9:45am

Fri September 27, 2013
TED Radio Hour

Can 'Rewilding' Restore Vanishing Ecosystems?

Originally published on Fri February 7, 2014 9:25 am

Part 1 of the TED Radio Hour episode "Everything Is Connected."

About George Monbiot's TEDTalk

Wolves were native to the Yellowstone National Park until hunting wiped them out. In 1995, when the wolves began to come back, something interesting happened: The rest of the park began to find a new, more healthful balance.

About George Monbiot

Journalist George Monbiot is author of the book Feral: Rewilding the Land, the Sea, and Human Life. The book follows Monbiot's efforts to re-engage with nature. He shows how, by restoring and rewilding our damaged ecosystems on land and at sea, we can bring wonder back into our lives, and lays out a new, positive environmental vision, in which nature is allowed to find its own way.

Copyright 2014 NPR. To see more, visit http://www.npr.org/.

Transcript

GUY RAZ, HOST:

It's the TED Radio Hour from NPR. I'm Guy Raz. And today's show is about how everything is connected, how teeny tiny, almost imperceptible changes to our natural world can have a profound impact on everything within it, even us. And today, we're going to hear from TED speakers who will explain why every flower, every insect, every animal, even every sound has a very specific, very crucial role in keeping it all in balance.

(SOUNDBITE OF WOLF HOWL)

RAZ: We're going to start with a story about wolves, which is the sound we're all enjoying at the moment. Anyway, a few years ago, the British writer and environmentalist George Monbiot got really into them, into wolves, and it happened in the middle of a midlife crisis.

GEORGE MONBIOT: I'd like to point out that I didn't buy a motorbike. I bought a sea kayak.

RAZ: This is George.

MONBIOT: I found myself as I got older, just scratching at the walls of it, not feeling that I was sufficiently exercised. That I had so many faculties which weren't being used.

(SOUNDBITE OF TED TALK)

MONBIOT: I was, I believe, ecologically bored.

RAZ: This is the opening from his TED Talk.

(SOUNDBITE OF TED TALK)

MONBIOT: And it was only when I stumbled across an unfamiliar word that I began to understand what I was looking for. And as soon as I found that word, I realized that I wanted to devote much of the rest of my life to it. The word is rewilding.

(SOUNDBITE OF MUSIC, WOLF HOWLING)

RAZ: So this is where the wolves come in because at the time, George wanted to figure out why so many gray wolves had been hunted and killed to near-extinction in North America. And how we turned them into these terrifying monsters.

MONBIOT: That's why there's all these stories about werewolves and all those "Grimm's Fairy Tales" about wolves adopting human clothes and deceiving people. It's because they are like us. They've got the same sort of social intelligence.

(SOUNDBITE OF WOLF HOWLING)

MONBIOT: And they look at you as if they can read your thoughts. And in fact, to an extent, they can. That's why we domesticated them. That's why dogs are so useful to us, because they can read our thoughts. They understand what we want them to do.

RAZ: And what we wanted the wolves to do? To take part in an experiment, an experiment to repopulate Yellowstone National Park. So in 1995, they were quietly reintroduced there. George picks up the story from here in his TED Talk.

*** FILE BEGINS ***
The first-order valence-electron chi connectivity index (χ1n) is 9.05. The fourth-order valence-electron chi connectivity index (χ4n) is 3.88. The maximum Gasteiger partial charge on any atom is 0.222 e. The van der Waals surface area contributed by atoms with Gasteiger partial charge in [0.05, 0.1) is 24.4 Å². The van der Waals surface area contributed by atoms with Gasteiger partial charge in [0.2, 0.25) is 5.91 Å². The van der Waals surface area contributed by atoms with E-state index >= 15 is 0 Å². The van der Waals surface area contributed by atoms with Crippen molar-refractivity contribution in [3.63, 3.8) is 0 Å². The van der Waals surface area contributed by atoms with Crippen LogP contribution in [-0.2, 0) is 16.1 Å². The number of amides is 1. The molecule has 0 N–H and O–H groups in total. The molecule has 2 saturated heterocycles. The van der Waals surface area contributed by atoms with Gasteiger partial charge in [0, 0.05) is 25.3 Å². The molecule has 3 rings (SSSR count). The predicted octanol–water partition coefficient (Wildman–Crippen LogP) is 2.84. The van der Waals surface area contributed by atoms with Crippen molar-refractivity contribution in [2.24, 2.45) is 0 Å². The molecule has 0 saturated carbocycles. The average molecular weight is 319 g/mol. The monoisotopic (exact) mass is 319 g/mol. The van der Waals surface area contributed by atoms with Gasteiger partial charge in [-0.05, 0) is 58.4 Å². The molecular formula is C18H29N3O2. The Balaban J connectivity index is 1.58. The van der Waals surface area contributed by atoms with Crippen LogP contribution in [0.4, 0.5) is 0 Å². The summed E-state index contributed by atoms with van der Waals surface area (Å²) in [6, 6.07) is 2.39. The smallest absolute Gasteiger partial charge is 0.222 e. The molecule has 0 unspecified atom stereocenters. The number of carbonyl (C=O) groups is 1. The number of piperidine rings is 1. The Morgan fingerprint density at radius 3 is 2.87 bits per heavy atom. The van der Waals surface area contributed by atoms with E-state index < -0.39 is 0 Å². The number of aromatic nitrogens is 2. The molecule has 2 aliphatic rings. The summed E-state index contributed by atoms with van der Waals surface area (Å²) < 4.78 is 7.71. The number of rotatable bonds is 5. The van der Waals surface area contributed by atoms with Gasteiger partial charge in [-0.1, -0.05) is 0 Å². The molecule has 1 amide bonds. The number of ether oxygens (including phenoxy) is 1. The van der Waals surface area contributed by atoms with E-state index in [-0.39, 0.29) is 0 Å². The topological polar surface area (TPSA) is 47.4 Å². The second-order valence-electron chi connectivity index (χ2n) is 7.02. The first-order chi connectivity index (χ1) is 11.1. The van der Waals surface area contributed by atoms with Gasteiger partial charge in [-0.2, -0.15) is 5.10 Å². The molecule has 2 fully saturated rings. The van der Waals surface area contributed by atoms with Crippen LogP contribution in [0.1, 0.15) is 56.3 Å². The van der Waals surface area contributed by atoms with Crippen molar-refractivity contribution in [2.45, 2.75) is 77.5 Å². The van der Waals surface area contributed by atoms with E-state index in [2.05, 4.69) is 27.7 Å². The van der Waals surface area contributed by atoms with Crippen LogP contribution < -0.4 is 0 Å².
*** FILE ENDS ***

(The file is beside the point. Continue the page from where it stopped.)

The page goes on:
(SOUNDBITE OF TED TALK)

MONBIOT: Before the wolves turned up, they'd been absent for 70 years. The numbers of deer, because there was nothing to hunt them, had built up and built up in the Yellowstone Park. And despite efforts by humans to control them, they'd managed to reduce much of the vegetation there to almost nothing. They'd just grazed it away. But as soon as the wolves arrived, even though they were few in number, they started to have the most remarkable effects. First, of course, they killed some of the deer, but that wasn't the major thing. Much more significantly, they radically changed the behavior of the deer. The deer started avoiding certain parts of the park, the places where they could be trapped most easily, particularly the valleys and the gorges. And immediately, those places started to regenerate. In some areas, the height of the trees quintupled in just six years. Bare valleysides quickly became forests of aspen and willow and cottonwood. And as soon as that happened, the birds started moving in. The number of songbirds and migratory birds started to increase greatly.

(SOUNDBITE OF BIRDSONG)

MONBIOT: The number of beavers started to increase because beavers like to eat the trees. And beavers, like wolves, are ecosystem engineers. They create niches for other species and the dams they built in the rivers provided habitats for otters and muskrats and ducks and fish and reptiles and amphibians. The wolves killed coyotes, and as a result of that, the number of rabbits and mice began to rise, which meant more hawks, more weasels, more foxes, more badgers. Ravens and bald eagles came down to feed on the carrion that the wolves had left. Bears fed on it too and their population began to rise as well, partly also because there were more berries growing on the regenerating shrubs. And the bears reinforced the impact of the wolves by killing some of the calves of the deer.

But here's where it gets really interesting. The wolves changed the behavior of the rivers. They began to meander less. There was less erosion. The channels narrowed. More pools formed. More riffle sections. All of which were great for wildlife habitats. The rivers changed in response to the wolves. And the reason was that the regenerating forests stabilized the banks so that they collapsed less often so that the rivers became more fixed in their course. So the wolves, small in number, transformed not just the ecosystem of the Yellowstone National Park, this huge area of land, but also its physical geography.